The two cyclists bracketing the centerline of Flushing Avenue in Brooklyn had little use for their handlebars. “It’s nice to relax,” said Leandro Silva, 26, of Williamsburg. “You don’t have to worry about cars or anything like that.”

Riding hands-free alongside Silva was Mark Wright, 30, of Jersey City. “We’re going the complete 42,” Wright said, referring to the tour’s mileage, even though his “jacked” bike was stuck in one gear for the entirety of yesterday’s TD Bank Five Boro Bike Tour.

Never mind bike lanes: The 33rd edition of North America’s largest annual cycling event reserved major bridges, thoroughfares and expressways for bikes.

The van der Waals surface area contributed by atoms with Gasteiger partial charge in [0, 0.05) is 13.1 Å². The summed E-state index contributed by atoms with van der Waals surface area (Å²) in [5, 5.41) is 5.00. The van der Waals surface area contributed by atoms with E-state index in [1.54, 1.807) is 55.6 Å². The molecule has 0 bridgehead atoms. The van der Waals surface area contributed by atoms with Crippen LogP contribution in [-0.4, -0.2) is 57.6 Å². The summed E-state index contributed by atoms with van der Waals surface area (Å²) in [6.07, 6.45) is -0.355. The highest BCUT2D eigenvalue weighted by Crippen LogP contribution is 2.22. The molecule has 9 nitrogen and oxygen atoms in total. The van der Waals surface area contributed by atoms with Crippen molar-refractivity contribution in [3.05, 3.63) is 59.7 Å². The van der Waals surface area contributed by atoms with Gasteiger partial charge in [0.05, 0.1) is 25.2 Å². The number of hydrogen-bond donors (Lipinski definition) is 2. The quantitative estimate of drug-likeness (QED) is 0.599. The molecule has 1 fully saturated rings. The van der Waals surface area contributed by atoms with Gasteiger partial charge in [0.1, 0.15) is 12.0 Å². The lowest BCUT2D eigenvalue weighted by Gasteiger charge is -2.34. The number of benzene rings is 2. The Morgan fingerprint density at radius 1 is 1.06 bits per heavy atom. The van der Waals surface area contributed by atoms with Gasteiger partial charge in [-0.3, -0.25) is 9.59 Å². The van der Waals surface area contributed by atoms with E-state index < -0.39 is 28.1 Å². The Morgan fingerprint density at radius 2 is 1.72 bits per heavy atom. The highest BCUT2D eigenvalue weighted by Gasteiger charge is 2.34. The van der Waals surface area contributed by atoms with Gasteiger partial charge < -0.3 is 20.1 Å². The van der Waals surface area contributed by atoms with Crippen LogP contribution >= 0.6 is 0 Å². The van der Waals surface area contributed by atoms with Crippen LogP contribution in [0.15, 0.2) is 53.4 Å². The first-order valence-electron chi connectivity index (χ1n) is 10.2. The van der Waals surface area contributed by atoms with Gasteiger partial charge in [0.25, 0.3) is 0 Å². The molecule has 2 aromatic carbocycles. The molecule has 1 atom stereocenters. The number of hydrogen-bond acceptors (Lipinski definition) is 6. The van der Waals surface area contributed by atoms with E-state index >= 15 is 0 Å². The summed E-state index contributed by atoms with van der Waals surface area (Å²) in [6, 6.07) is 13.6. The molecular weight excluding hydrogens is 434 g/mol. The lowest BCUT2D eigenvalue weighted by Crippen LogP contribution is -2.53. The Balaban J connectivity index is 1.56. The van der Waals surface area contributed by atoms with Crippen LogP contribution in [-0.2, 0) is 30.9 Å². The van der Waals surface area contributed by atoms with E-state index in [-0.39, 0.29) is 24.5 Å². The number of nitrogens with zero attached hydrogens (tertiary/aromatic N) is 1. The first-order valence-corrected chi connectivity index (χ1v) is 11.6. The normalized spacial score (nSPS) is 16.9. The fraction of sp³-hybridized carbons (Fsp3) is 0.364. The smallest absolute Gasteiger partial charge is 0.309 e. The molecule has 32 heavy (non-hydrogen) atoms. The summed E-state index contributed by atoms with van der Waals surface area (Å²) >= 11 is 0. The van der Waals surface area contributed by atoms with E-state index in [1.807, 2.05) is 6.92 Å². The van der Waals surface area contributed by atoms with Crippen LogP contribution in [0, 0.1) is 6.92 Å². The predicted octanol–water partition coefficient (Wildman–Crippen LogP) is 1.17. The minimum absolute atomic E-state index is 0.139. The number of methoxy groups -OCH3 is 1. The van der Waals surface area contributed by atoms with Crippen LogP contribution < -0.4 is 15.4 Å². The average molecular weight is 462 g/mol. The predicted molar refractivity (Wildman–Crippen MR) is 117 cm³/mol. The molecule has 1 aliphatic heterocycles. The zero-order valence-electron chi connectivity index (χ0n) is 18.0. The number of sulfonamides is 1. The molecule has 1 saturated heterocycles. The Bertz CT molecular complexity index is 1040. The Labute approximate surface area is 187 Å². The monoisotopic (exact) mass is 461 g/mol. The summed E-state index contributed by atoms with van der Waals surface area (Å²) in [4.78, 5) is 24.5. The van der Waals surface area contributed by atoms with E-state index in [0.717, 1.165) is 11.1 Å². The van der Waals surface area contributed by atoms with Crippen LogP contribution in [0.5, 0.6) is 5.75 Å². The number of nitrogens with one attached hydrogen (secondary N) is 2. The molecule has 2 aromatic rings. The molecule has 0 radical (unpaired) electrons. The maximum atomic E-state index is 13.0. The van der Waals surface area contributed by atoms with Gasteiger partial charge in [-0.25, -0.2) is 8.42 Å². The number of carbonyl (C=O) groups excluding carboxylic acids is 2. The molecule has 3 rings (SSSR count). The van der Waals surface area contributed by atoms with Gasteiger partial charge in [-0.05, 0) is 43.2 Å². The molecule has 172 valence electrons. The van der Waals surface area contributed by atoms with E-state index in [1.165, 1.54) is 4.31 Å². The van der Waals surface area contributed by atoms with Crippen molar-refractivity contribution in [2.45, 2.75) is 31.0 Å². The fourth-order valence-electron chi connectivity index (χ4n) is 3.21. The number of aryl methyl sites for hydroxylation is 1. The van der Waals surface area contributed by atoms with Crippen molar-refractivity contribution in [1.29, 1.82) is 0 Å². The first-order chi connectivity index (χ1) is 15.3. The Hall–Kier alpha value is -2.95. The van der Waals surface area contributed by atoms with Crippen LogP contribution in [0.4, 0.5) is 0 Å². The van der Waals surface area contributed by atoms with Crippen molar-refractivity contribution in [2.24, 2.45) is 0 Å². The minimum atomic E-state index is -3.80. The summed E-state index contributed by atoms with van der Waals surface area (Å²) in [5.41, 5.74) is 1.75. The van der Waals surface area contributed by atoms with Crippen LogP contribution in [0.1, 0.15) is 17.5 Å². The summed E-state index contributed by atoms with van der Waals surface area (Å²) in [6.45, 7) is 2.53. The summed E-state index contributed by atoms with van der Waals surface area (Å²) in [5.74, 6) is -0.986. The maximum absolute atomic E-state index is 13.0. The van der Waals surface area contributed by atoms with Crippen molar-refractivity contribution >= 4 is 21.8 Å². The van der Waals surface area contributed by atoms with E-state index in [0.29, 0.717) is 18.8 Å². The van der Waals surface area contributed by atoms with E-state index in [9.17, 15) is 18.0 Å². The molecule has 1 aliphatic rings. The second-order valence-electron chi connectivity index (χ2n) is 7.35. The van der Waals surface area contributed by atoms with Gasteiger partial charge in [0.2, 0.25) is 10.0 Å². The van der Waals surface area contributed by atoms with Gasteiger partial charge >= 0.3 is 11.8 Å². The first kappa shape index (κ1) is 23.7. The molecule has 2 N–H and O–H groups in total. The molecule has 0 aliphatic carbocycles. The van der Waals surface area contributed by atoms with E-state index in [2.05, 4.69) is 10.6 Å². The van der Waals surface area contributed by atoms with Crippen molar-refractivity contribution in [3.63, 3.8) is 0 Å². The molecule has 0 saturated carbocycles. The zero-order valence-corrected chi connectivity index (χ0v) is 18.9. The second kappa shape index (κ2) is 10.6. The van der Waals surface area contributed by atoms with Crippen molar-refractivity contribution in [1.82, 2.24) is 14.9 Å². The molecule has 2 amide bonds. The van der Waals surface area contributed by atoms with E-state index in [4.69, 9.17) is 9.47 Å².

advertisement | advertise on newsday

The sounds of spinning freewheels (it’s a tour, not a race) replaced honking taxis and belching engines. The few cars riders saw were parked, and there was no threat their doors would suddenly swing open. Spills occurred, but they were mostly attributable to other cyclists who were overdosing on the rangy city riding the Five Boro afforded.

On the FDR Drive, with oncoming car traffic safely across the median, cyclists commanded one of the ultimate, exclusive provinces of New York motorists. For one morning, the increasingly bike-friendly city was a cycling utopia. For a day, cyclists rule the city’s roads.